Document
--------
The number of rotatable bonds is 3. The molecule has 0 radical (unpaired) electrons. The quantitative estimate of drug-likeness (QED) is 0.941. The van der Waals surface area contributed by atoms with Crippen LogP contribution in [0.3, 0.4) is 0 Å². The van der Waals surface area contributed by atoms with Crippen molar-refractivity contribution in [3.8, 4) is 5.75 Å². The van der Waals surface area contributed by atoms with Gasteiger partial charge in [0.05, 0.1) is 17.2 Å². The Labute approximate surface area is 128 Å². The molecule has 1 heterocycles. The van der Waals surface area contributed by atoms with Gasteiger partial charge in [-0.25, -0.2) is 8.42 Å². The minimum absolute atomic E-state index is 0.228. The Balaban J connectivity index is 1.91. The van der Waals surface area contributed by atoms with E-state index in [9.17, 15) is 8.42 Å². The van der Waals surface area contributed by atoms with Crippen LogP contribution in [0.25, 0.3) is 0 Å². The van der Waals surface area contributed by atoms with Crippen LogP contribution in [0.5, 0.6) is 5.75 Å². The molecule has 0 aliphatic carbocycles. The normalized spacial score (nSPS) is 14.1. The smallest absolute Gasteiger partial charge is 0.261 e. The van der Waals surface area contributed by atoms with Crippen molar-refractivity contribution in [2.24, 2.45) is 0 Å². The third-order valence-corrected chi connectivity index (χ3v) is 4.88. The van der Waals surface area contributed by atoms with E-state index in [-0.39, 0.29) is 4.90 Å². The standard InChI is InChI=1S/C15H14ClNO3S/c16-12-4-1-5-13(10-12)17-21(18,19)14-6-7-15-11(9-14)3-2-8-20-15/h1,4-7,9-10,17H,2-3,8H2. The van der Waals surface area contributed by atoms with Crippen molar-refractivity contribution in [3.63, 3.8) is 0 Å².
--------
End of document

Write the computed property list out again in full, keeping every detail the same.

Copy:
The number of rotatable bonds is 3. The molecule has 0 radical (unpaired) electrons. The quantitative estimate of drug-likeness (QED) is 0.941. The van der Waals surface area contributed by atoms with Crippen LogP contribution in [0.3, 0.4) is 0 Å². The van der Waals surface area contributed by atoms with Crippen molar-refractivity contribution in [3.8, 4) is 5.75 Å². The van der Waals surface area contributed by atoms with Gasteiger partial charge in [0.05, 0.1) is 17.2 Å². The Labute approximate surface area is 128 Å². The molecule has 1 heterocycles. The van der Waals surface area contributed by atoms with Gasteiger partial charge in [-0.25, -0.2) is 8.42 Å². The minimum absolute atomic E-state index is 0.228. The Balaban J connectivity index is 1.91. The van der Waals surface area contributed by atoms with E-state index in [9.17, 15) is 8.42 Å². The van der Waals surface area contributed by atoms with Crippen LogP contribution in [0.25, 0.3) is 0 Å². The van der Waals surface area contributed by atoms with Crippen LogP contribution in [0.5, 0.6) is 5.75 Å². The molecule has 0 aliphatic carbocycles. The normalized spacial score (nSPS) is 14.1. The smallest absolute Gasteiger partial charge is 0.261 e. The van der Waals surface area contributed by atoms with Crippen molar-refractivity contribution in [2.24, 2.45) is 0 Å². The third-order valence-corrected chi connectivity index (χ3v) is 4.88. The van der Waals surface area contributed by atoms with E-state index in [-0.39, 0.29) is 4.90 Å². The standard InChI is InChI=1S/C15H14ClNO3S/c16-12-4-1-5-13(10-12)17-21(18,19)14-6-7-15-11(9-14)3-2-8-20-15/h1,4-7,9-10,17H,2-3,8H2. The van der Waals surface area contributed by atoms with Crippen molar-refractivity contribution in [3.63, 3.8) is 0 Å².